“You don’t necessarily need to leave your corporate job to have a social impact,” Liz says. “There is a spectrum of organizations you can get involved with.” She notes that these include existing non-profits, such as Cornell University, for-profit corporations with a social impact mission, such as Patagonia, and funders, such as foundations and venture philanthropy organizations.
Liz encourages those seeking to do mission-driven work to look for an existing non-profit as a first step. “Find someone who’s doing something that really inspires you, and ask for an informational interview over Zoom,” Liz suggests. “This is a way to get your foot into the door—by reaching out to people like me who are willing to talk to you.”
Liz has been an alumni leader and guest lecturer since 2005. She says that she has developed great friendships and collaborations with her Cornell connections, and she urges listeners to use the alumni network, as she has in her own career. “Turn to your Cornell network first to find what you’re looking for, and really think about this network as you consider your own career.”
Liz wishes someone had told her this:
“By not sharing your story with others, you’re actually depriving those who could potentially be inspired by, partner with, or hire you, of the opportunity to learn about what you uniquely bring into this world. The failure to share your accomplishments, though it may be inspired by humility, is actually an act of selfishness.”
Dan Schiff ’05
Dan Schiff ’05 says that he’s also grateful “to be part of a global network of Cornellians,” but that he’s found his passion working at the local scale. Dan is assistant director of institutional development at Martha’s Table, a nonprofit working to expand access to early childhood education, fresh food, and family supports in Washington, D.C. Every week since the start of the pandemic, Martha’s Table has distributed more than 8,000 bags of free groceries to D.C. families, many of whom are facing lost wages and diminished access to food.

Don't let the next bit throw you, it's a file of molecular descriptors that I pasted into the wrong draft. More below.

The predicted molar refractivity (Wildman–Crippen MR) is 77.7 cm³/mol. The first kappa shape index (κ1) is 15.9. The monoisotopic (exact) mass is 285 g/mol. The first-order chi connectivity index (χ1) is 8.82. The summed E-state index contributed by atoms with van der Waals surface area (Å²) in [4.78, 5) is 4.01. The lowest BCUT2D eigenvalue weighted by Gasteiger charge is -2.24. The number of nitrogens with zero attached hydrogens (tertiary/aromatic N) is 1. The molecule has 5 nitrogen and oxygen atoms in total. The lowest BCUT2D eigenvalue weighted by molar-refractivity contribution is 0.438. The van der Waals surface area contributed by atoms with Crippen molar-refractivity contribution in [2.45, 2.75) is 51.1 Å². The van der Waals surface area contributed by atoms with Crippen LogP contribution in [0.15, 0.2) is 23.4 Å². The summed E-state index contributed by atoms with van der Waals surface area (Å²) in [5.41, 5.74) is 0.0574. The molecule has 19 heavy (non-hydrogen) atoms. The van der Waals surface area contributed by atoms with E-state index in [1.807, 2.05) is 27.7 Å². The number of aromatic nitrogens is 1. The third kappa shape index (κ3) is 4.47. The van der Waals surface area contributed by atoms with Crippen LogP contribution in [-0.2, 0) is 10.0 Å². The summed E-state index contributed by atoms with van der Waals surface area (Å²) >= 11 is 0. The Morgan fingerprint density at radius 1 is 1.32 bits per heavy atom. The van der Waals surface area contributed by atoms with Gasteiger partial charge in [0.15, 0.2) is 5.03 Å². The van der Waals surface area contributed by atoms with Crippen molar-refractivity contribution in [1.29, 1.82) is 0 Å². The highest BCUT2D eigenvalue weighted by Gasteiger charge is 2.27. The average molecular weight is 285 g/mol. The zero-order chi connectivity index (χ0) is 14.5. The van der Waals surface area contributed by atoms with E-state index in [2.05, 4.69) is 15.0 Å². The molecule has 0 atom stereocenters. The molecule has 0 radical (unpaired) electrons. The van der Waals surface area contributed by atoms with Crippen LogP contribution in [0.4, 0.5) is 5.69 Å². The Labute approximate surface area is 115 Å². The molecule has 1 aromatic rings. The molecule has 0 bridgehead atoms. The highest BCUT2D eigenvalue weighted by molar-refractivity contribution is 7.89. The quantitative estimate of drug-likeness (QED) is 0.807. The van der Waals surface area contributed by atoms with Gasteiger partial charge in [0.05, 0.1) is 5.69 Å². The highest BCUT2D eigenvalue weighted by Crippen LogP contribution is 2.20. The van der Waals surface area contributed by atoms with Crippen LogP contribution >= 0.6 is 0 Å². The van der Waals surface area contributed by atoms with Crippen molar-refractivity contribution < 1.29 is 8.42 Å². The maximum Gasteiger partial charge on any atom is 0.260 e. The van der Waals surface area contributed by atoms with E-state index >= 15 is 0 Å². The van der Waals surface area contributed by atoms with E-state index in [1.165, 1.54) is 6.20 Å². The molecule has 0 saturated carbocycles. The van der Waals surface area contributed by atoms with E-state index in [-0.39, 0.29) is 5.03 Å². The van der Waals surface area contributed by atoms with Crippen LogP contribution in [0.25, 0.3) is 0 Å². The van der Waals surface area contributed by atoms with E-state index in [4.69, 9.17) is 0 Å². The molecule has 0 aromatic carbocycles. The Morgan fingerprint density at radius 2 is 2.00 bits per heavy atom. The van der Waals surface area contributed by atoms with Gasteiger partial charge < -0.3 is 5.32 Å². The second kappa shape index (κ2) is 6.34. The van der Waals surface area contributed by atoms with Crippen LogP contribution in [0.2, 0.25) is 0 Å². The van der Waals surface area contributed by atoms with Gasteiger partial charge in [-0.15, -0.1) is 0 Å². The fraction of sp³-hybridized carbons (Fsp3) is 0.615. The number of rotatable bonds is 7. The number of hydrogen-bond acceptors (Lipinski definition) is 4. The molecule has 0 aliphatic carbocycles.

“Giving folks access to nutritious food is having a great impact during this pandemic,” Dan says. “I get to be very close to the community we’re supporting. When I go out into the community, I hear a lot of positive comments from people who are familiar with our work.”
Dan shares that he spent a lot of time reframing his story, to pivot from his corporate and journalism jobs into the non-profit world. He had to show that his skills and experience were relevant in the social impact sphere, in order to make the transition. In Dan’s case, this transition involved taking a six-month unpaid position in the non-profit world, where he worked to make himself “irreplaceable.” Dan says that he was lucky that this risk paid off, and that at the end of the six months, he was hired into a full-time role.
Aware that taking such risk isn’t an option for everyone, Dan says, “you don’t need to take a job where you can’t meet your needs.” There are other, less risky avenues to make a transition. “Find a way to volunteer, write a blog, or do whatever enables you to tell a new story about yourself that allows you to pivot,” he suggests.
Another avenue to create impact is through intrapreneurship, which Dan describes as finding new opportunities “to move forward or outward” from your existing position within an organization. “Look for opportunities to champion a local non-profit through your current work,” Dan says. “You may be able to have a great social impact in this way.”
Dan wishes someone had told him this:
“If you don’t choose your career path, someone else will choose it for you. Take an active role in finding work and an organization you genuinely love, not what you think you should be doing or what others expect of you.”